In the classic movie, The Hustler, Jackie Gleason’s character, Minnesota Fats, is a legendary pool shark. Calm. Cool. Collected. If you’re not familiar with the movie, check out the link below…
Imagine the polar opposite of Minnesota Fats, and you have me lol.
Imagine my surprise when my husband Billy asked me to play pool this week. We had just cleaned the garage, which included clearing our pool table of multiple layers of clutter that had graced it for months lol.
A year ago, I probably would have told him “ HECK NO!,” but I’ve really tried to be open to new opportunities.
So I said, “Okay, I’ll give it a shot.” I think he was very happy…
My first night I knocked in 2 balls, which I celebrated—no joke lol. The next night I knocked in 4-wheww progress! The 3rd night, I nearly beat him, with one remaining ball on the table. It felt so rewarding!
As we played, I noticed a different type of interaction between us. A playfulness. Almost a “sexy trash talking” since “friendly competition” just doesn’t fit what was going on…
Our experience at the pool table is very different than our usual firepitting evenings. At the firepit, we chat, and listen to music. It’s a way to de-stress and to connect.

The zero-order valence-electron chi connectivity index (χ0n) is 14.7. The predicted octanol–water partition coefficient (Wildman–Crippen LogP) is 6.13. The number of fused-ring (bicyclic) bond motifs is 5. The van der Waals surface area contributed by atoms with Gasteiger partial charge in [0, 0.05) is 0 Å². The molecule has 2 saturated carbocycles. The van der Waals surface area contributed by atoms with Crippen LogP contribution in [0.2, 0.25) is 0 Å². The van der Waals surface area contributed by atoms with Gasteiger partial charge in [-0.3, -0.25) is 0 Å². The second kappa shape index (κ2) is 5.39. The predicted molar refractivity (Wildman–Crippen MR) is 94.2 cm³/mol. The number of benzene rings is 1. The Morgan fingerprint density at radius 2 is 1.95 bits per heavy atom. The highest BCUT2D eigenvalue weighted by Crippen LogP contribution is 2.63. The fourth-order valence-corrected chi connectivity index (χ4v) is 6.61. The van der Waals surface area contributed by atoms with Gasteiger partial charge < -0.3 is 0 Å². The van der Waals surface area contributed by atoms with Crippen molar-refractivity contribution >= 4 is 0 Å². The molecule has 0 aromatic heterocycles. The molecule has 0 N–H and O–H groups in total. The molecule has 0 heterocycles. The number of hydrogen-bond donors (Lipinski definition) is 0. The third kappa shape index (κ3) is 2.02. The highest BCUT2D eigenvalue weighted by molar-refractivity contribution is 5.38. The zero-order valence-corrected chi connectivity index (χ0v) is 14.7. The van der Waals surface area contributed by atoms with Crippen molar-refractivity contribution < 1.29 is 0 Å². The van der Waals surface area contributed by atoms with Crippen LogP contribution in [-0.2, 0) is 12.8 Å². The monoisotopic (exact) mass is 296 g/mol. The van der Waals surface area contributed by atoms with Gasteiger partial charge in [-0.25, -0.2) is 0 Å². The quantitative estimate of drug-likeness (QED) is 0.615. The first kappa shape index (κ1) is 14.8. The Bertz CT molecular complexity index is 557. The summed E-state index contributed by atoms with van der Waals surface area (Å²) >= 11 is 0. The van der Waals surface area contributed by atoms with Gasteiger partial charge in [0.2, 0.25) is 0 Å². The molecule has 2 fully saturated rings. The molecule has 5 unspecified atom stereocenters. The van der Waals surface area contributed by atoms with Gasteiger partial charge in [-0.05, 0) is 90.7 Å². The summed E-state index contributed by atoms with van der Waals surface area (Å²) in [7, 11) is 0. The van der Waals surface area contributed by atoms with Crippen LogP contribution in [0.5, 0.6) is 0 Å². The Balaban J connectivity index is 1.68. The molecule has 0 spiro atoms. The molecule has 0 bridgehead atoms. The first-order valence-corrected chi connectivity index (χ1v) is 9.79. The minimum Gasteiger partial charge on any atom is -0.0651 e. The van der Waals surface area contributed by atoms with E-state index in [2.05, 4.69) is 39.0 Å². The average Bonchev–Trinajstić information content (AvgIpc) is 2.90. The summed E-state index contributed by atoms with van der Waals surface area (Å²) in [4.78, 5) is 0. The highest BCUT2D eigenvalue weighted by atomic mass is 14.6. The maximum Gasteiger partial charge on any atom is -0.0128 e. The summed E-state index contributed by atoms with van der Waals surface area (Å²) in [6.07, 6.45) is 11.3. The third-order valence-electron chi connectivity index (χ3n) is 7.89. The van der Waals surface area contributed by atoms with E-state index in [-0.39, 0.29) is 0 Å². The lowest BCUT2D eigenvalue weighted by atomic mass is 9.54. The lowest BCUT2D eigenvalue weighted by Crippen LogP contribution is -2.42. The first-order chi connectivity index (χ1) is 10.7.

However, that happened at the pool table as well—de-stressing and connecting; however, it was through PLAY.
I never really understood the importance of adults taking time to play, but then I stumbled upon this great article Why It’s Good For Grown-Ups to Play.
Research shows that adults who DAILY incorporate play into their lives, react to stressors differently by “letting them roll off more easily than those who are less playful”. In fact, if adults are deprived of daily play, they can be more irritable, and they may feel trapped in their current situation.
Not everyone plays the same. Some enjoy fooling around with those around them. Others are generally light hearted, and don’t consider consequences of their actions; some play in their thoughts; and others play through interest in whimsical or interesting things. To determine your unique play style, researchers suggest that you consider what you enjoyed playing as a child and try to incorporate that into your life. Regardless of whether an introvert is a natural “player,” makes no difference. Anyone can learn how to play as an adult.
The article goes on to mention that play attracts the opposite sex. I remembered when Billy and I first started dating. A game of basketball at the park, and his silly trash talking. His dancing and singing to me at Walmart. He didn’t care who was around. He was a “player” (not THAT kind of player) with not a care in the world, and that attracted me to him. I’m lucky that he has maintained his playful side.
So, did you play today? If not, when was the last time you played?
Don’t wait till you’re stuck in a rut, cranky, and counting the days till your next vacation. Play does a body good, and it will nurture the relationships of those around you!
Comment with your favorite ways to play! We’d love to hear from you!